HONG KONG – In March 2011, the catastrophic earthquake, tsunami, and nuclear disaster that hit Japan halted production of key components on which many global supply chains depend. The sudden disruption of these essential materials from the production process forced a reassessment of how these supply chains function. But such vulnerabilities are not confined to the manufacturing sector. The finance industry, too, has suffered its own near “supply chain” meltdown in recent times.
The failure of Lehman Brothers in 2008 not only roiled global financial markets, but also brought global trade practically to a standstill as wholesale banks refused to fund each other for fear of counterparty failure. The simple banking system of the past, one based on retail savings being concentrated in order to fund the credit needs of borrowers, had evolved into a highly complex – and global – supply chain with knock-on risks of disruption comparable to those seen in Japan last spring.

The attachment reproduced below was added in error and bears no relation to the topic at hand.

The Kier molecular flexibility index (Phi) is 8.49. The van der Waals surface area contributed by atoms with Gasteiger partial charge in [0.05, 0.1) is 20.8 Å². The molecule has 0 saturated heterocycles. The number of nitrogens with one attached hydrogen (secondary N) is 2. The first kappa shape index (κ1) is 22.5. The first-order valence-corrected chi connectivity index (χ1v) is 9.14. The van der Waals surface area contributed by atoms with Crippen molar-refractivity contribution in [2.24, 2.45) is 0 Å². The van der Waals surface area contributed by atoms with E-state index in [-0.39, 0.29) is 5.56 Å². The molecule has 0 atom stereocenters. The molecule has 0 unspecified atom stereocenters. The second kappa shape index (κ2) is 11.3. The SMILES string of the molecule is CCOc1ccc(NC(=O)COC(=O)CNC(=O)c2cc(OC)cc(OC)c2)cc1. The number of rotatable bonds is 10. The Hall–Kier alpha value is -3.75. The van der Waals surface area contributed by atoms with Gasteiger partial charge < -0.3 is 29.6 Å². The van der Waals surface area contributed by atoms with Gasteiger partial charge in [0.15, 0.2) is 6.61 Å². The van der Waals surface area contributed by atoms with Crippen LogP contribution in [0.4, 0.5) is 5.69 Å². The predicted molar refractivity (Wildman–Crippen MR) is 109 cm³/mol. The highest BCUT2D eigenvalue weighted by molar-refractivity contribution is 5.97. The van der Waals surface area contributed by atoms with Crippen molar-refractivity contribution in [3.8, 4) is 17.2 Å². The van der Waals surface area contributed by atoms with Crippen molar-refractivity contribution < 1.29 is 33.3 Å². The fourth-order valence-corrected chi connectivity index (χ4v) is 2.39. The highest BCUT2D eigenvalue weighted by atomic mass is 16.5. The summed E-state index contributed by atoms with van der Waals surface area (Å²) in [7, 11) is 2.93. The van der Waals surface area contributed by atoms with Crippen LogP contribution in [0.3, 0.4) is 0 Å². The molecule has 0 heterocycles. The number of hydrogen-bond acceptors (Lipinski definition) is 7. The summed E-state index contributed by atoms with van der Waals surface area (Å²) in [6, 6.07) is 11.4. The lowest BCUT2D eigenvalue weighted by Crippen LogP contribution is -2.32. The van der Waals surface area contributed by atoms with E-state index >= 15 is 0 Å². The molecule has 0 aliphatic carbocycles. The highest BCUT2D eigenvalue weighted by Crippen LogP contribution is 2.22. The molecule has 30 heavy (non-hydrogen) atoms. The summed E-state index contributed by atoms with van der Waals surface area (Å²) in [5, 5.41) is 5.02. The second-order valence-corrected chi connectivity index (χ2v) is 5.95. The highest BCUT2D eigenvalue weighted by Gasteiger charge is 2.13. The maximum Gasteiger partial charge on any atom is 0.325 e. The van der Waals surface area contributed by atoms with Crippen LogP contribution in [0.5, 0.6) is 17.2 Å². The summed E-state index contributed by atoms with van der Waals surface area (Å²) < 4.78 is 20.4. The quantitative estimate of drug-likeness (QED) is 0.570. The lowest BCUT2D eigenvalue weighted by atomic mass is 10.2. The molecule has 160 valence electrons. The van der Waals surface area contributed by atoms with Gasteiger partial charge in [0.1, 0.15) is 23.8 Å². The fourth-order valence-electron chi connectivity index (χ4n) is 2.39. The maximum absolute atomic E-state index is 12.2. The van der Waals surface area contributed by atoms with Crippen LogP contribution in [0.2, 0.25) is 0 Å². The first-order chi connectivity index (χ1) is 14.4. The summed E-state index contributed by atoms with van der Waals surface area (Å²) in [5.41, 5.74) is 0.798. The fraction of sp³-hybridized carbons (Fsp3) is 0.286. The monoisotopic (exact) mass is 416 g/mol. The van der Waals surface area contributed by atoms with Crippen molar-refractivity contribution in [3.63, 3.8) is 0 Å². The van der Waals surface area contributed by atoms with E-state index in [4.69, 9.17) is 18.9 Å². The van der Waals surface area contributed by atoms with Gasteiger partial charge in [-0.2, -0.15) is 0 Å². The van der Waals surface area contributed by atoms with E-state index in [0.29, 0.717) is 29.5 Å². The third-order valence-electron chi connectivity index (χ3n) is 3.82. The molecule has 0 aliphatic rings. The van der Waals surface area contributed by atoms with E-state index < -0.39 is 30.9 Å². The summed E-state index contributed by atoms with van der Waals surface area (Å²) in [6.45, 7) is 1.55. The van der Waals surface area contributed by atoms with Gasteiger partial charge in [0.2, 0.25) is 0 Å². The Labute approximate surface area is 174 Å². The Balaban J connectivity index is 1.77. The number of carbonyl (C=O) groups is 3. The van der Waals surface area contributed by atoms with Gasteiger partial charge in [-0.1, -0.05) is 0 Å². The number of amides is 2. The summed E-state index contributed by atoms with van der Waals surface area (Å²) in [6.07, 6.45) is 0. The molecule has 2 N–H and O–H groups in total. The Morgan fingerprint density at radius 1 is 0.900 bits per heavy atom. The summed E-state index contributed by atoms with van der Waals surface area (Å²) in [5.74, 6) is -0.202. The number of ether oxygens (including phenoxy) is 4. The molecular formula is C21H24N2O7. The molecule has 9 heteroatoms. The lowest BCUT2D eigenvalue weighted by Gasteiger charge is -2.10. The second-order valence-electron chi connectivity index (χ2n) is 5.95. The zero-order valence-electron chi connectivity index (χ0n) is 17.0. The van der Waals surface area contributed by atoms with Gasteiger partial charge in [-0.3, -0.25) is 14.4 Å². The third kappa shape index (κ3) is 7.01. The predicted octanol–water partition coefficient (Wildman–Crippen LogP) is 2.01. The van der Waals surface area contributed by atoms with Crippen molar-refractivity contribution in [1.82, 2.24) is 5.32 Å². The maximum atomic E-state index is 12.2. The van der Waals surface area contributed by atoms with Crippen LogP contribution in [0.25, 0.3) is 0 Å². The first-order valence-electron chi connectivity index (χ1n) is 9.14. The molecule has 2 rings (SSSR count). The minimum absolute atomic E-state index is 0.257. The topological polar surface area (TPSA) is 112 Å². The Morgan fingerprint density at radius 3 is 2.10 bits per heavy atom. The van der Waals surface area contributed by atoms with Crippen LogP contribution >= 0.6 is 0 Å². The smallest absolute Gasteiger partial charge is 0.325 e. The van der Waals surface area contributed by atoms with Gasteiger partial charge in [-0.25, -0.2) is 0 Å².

Financial supply chains and those in the manufacturing sector share three key features – architecture, feedback mechanisms, and processes – and their robustness and efficiency depend upon how these components interact.
In today’s financial architecture, as with other supply chains, interdependent networks tend to concentrate in powerful hubs. For example, just two financial centers, London and New York, dominate international finance, and only 22 players conduct 90% of all global foreign-exchange trading. Such concentration is very efficient, but it also contributes to greater systemic risks, because, if the leading hubs fail, the whole system can collapse.